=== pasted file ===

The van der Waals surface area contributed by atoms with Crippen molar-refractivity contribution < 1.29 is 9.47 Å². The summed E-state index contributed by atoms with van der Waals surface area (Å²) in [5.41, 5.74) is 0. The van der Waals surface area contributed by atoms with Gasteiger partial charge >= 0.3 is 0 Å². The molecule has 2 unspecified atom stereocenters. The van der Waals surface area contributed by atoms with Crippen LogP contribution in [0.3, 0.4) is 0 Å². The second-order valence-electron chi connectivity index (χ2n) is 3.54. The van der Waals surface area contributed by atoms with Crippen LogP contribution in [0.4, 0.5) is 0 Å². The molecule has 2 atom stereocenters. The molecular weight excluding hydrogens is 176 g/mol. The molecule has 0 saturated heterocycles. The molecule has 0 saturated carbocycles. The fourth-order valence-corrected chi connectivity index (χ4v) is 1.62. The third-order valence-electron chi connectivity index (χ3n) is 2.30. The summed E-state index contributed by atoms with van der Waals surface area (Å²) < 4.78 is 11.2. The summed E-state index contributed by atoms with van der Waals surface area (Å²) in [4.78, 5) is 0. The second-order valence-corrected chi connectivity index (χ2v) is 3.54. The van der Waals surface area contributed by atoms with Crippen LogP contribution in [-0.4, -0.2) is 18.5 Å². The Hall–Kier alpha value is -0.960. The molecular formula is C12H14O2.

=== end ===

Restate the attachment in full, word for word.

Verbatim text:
The van der Waals surface area contributed by atoms with Crippen molar-refractivity contribution < 1.29 is 9.47 Å². The summed E-state index contributed by atoms with van der Waals surface area (Å²) in [5.41, 5.74) is 0. The van der Waals surface area contributed by atoms with Gasteiger partial charge >= 0.3 is 0 Å². The molecule has 2 unspecified atom stereocenters. The van der Waals surface area contributed by atoms with Crippen LogP contribution in [0.3, 0.4) is 0 Å². The second-order valence-electron chi connectivity index (χ2n) is 3.54. The van der Waals surface area contributed by atoms with Crippen LogP contribution in [0.4, 0.5) is 0 Å². The molecule has 2 atom stereocenters. The molecular weight excluding hydrogens is 176 g/mol. The molecule has 0 saturated heterocycles. The molecule has 0 saturated carbocycles. The fourth-order valence-corrected chi connectivity index (χ4v) is 1.62. The third-order valence-electron chi connectivity index (χ3n) is 2.30. The summed E-state index contributed by atoms with van der Waals surface area (Å²) < 4.78 is 11.2. The summed E-state index contributed by atoms with van der Waals surface area (Å²) in [4.78, 5) is 0. The second-order valence-corrected chi connectivity index (χ2v) is 3.54. The van der Waals surface area contributed by atoms with Crippen LogP contribution in [-0.4, -0.2) is 18.5 Å². The Hall–Kier alpha value is -0.960. The molecular formula is C12H14O2.